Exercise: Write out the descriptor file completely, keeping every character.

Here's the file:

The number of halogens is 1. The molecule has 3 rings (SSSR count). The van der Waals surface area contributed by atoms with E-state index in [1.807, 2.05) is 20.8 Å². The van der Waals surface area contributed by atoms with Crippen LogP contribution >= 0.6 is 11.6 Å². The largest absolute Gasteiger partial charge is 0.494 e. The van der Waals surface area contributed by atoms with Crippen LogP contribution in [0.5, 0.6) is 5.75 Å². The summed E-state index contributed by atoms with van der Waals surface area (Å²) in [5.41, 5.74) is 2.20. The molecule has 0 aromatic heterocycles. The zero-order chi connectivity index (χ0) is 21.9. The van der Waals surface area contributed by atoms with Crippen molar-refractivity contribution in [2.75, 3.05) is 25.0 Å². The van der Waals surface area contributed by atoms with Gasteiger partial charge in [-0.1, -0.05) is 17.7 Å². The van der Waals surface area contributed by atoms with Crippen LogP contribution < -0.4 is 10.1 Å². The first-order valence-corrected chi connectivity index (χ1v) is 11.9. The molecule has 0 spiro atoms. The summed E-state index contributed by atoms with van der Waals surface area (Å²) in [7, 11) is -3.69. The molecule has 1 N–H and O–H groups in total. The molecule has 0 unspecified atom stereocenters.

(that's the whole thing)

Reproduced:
The number of halogens is 1. The molecule has 3 rings (SSSR count). The van der Waals surface area contributed by atoms with E-state index in [1.807, 2.05) is 20.8 Å². The van der Waals surface area contributed by atoms with Crippen LogP contribution >= 0.6 is 11.6 Å². The largest absolute Gasteiger partial charge is 0.494 e. The van der Waals surface area contributed by atoms with Crippen LogP contribution in [0.5, 0.6) is 5.75 Å². The summed E-state index contributed by atoms with van der Waals surface area (Å²) in [5.41, 5.74) is 2.20. The molecule has 0 aromatic heterocycles. The zero-order chi connectivity index (χ0) is 21.9. The van der Waals surface area contributed by atoms with Crippen molar-refractivity contribution in [2.75, 3.05) is 25.0 Å². The van der Waals surface area contributed by atoms with Gasteiger partial charge in [-0.1, -0.05) is 17.7 Å². The van der Waals surface area contributed by atoms with Crippen LogP contribution < -0.4 is 10.1 Å². The first-order valence-corrected chi connectivity index (χ1v) is 11.9. The molecule has 0 spiro atoms. The summed E-state index contributed by atoms with van der Waals surface area (Å²) in [7, 11) is -3.69. The molecule has 1 N–H and O–H groups in total. The molecule has 0 unspecified atom stereocenters.